Last week, Maryland Gov. Harry Hughes took a day off to go bluefishing out of Solomons Island at the mouth of the Patuxent River. Within three hours, the fish box on the charter boat Kathy C was filled with 31 big blues.

"A year ago, we couldn't have done this," Capt. Bunky Conner said. "It's that simple. This time last year if you caught three or four fish it was a good day."

Charter and sport skippers are convinced a novel and stunningly effective commercial fishing operation in Virginia waters put the biggest crimp in their pleasure.

Last spring, a fleet of four 50-foot commercial fishing boats from Florida invaded the lower Chesapeake Bay. The owners had contracted with buyers in South America and the Mideast to provide hundreds of thousands of pounds of bluefish, and they intended to get them from the bay.

Using huge encircling nets 1,200 feet long and 40 feet deep, the boats surrounded schools of blues entering the bay from the Atlantic and hauled them aboard by the ton.

Virginia officials estimated that by the time the four boats had left the bay for ocean waters in mid-July, 760,000 pounds of bluefish had been netted. On a single July day, the boats brought in 92,000 pounds of blues.

Few sport fishermen believe it was coincidence that during this time they encountered a severe drop in their catch, from the lower bay north to Baltimore Light.

Hughes, responding to fishermen's complaints, urged Virginia Gov. Charles S. Robb to stop the assault on bluefish. On Aug. 2, Robb responded through emergency fishing regulations promulgated by the state Marine Resources Commission.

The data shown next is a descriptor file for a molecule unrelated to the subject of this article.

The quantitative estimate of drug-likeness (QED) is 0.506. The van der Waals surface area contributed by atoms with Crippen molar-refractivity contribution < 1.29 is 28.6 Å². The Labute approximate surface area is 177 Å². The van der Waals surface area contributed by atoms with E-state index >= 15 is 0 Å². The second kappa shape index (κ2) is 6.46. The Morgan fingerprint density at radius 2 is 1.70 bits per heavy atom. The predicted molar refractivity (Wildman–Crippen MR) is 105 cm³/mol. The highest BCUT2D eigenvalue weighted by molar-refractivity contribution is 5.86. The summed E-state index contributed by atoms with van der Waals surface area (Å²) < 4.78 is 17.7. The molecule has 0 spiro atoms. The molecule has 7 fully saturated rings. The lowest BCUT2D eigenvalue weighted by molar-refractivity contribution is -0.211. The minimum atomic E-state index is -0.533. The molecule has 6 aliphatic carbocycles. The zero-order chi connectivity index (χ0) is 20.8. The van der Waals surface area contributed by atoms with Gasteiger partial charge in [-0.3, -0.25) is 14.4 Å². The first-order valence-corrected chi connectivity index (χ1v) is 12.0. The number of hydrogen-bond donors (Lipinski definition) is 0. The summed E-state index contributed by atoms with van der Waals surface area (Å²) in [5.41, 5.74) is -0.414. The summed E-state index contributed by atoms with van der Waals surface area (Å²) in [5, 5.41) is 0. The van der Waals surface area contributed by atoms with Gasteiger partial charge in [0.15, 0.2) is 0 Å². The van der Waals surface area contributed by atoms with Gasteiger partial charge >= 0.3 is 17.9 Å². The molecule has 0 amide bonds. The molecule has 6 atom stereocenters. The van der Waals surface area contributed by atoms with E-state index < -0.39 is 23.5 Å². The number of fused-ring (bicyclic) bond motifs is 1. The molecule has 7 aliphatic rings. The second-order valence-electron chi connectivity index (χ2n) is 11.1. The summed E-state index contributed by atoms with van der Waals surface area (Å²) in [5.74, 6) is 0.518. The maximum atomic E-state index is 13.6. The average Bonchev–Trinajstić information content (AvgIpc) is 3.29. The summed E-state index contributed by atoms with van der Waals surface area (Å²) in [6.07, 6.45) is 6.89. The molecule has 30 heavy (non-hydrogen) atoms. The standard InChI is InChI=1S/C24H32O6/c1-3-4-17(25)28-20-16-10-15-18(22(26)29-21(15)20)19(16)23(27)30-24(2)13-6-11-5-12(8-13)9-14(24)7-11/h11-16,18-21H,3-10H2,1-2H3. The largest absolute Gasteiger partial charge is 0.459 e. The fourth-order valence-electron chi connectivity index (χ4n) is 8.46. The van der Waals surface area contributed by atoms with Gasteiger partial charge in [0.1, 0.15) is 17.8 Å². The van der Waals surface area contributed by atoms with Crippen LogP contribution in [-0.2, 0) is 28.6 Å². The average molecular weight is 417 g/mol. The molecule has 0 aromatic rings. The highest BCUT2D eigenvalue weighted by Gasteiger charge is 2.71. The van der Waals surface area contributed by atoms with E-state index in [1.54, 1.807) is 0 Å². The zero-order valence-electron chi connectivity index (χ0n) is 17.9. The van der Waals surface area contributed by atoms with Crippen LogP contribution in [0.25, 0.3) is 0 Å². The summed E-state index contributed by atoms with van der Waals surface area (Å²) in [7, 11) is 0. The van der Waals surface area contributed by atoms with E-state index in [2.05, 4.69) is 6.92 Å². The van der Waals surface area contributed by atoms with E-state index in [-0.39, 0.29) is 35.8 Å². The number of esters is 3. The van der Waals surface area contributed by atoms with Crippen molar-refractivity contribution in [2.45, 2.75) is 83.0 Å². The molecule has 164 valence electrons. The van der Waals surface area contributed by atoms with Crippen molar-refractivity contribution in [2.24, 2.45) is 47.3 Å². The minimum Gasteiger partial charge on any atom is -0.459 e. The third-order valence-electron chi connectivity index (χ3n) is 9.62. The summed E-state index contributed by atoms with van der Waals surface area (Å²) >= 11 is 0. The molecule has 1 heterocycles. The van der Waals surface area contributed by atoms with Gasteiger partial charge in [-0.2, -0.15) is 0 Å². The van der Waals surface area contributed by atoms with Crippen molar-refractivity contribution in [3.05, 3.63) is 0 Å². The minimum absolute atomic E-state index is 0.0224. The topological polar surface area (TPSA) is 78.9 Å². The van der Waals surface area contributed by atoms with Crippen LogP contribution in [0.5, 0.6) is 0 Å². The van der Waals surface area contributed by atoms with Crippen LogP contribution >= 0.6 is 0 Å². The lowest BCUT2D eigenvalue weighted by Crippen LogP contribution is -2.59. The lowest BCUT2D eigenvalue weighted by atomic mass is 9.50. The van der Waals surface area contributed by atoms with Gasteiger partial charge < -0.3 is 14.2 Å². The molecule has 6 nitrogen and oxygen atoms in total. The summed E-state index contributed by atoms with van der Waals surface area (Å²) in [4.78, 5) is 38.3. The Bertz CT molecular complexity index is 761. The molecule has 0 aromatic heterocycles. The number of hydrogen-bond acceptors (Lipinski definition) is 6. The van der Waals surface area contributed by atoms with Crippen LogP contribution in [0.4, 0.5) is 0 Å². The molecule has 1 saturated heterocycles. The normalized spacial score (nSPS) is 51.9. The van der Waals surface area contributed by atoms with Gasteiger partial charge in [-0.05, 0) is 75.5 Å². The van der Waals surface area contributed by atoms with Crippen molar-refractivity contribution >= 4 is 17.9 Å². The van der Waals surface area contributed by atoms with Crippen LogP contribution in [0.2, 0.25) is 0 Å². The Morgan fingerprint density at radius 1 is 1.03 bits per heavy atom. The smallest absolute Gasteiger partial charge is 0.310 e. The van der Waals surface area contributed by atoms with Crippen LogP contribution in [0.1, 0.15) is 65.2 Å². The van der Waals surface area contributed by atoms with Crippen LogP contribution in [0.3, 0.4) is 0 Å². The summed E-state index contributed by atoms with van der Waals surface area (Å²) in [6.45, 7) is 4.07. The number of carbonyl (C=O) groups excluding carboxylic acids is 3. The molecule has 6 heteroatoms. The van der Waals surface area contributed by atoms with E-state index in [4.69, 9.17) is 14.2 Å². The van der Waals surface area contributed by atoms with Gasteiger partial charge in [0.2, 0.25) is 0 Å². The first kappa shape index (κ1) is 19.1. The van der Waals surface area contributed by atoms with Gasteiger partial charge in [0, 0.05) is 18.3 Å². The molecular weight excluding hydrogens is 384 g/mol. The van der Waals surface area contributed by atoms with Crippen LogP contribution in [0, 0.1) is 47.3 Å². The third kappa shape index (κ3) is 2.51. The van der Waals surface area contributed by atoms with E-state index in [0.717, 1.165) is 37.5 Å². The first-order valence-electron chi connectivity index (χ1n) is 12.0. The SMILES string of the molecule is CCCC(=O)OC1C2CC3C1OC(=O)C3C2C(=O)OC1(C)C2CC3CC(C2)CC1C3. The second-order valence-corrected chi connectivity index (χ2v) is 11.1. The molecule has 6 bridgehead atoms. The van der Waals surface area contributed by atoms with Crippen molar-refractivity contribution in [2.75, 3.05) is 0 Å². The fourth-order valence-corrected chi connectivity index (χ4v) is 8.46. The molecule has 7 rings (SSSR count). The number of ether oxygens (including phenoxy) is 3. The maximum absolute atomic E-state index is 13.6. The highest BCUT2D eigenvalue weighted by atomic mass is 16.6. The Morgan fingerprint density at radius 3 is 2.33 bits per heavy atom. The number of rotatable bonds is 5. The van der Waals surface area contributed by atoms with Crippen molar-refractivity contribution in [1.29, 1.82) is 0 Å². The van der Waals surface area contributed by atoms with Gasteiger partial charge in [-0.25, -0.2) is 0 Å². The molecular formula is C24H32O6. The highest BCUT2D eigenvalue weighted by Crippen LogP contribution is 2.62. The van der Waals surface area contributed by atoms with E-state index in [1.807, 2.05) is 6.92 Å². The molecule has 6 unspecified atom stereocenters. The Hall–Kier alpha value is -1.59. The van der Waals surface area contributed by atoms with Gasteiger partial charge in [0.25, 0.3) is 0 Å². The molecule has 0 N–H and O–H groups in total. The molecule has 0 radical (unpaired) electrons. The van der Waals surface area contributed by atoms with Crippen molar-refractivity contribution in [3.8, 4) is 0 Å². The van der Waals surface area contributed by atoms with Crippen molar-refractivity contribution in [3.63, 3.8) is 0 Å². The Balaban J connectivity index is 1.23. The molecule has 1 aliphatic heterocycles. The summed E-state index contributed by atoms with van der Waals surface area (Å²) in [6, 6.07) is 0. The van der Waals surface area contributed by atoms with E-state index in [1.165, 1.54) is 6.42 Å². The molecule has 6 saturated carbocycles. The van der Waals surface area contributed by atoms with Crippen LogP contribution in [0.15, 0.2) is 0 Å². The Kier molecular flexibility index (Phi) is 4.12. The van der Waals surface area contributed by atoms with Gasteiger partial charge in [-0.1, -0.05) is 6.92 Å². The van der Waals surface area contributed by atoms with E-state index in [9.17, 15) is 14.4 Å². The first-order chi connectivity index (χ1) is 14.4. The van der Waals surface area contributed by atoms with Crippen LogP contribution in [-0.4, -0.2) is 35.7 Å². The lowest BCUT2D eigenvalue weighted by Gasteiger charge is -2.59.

The commercial boats, which already had slipped out of the bay for better fishing in the ocean, never came back. Bay fishermen said they noticed a change for the better within a week.

"The fishing got better right away. Then it slowly built to a crescendo in September and October," said Bill Brener, captain of the sport fishing boat Chum King out of Point Lookout.

The emergency regulations, which outlawed net fishing by encirclement, were made permanent this spring, and the good fishing continues.

Jack Travelstead, head of fisheries planning for the state commission, said his agency studied two separate complaints.

The first was that the commercial operation could harm the overall Atlantic stocks of bluefish. "We think we proved that was impossible with just those four boats," he said.

The second complaint was that the operation could deplete local areas of blues, and sport and charter fishermen in Maryland and Virginia "pretty much convinced us that was true," Travelstead said.

He said the commercial techniques put "clearly too much pressure on the resource, particularly if the tactics were to proliferate." The technique was "at least as efficient as a trawl, and we don't allow trawlers in the bay."

This spring, fishermen are keeping busy--from the bridge tunnel at Norfolk to the Bay Bridge at Annapolis.

They may suffer later if the usual midsummer lull in bluefishing returns. When they got skunked last year, they could blame it on the commercial boats and did.

This year, they'll have to take the heat themselves.